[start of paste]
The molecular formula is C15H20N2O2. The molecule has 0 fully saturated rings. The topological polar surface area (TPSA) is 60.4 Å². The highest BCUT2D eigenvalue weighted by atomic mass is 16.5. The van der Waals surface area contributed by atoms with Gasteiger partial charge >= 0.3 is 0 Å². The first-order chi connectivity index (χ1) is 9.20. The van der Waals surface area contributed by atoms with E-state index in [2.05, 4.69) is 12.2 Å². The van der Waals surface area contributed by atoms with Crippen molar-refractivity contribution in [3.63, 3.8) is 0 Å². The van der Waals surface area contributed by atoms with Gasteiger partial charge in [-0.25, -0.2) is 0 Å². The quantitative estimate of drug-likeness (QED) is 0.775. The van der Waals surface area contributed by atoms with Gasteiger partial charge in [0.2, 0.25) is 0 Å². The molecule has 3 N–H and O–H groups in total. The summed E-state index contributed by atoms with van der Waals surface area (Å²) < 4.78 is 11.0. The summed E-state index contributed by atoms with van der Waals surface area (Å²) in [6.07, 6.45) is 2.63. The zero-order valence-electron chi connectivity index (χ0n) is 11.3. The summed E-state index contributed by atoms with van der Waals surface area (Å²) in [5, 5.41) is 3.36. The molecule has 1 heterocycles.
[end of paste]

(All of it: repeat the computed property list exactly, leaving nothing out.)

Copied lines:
The molecular formula is C15H20N2O2. The molecule has 0 fully saturated rings. The topological polar surface area (TPSA) is 60.4 Å². The highest BCUT2D eigenvalue weighted by atomic mass is 16.5. The van der Waals surface area contributed by atoms with Gasteiger partial charge >= 0.3 is 0 Å². The first-order chi connectivity index (χ1) is 9.20. The van der Waals surface area contributed by atoms with E-state index in [2.05, 4.69) is 12.2 Å². The van der Waals surface area contributed by atoms with Crippen molar-refractivity contribution in [3.63, 3.8) is 0 Å². The van der Waals surface area contributed by atoms with Gasteiger partial charge in [-0.25, -0.2) is 0 Å². The quantitative estimate of drug-likeness (QED) is 0.775. The van der Waals surface area contributed by atoms with Gasteiger partial charge in [0.2, 0.25) is 0 Å². The molecule has 3 N–H and O–H groups in total. The summed E-state index contributed by atoms with van der Waals surface area (Å²) < 4.78 is 11.0. The summed E-state index contributed by atoms with van der Waals surface area (Å²) in [6.07, 6.45) is 2.63. The zero-order valence-electron chi connectivity index (χ0n) is 11.3. The summed E-state index contributed by atoms with van der Waals surface area (Å²) in [5, 5.41) is 3.36. The molecule has 1 heterocycles.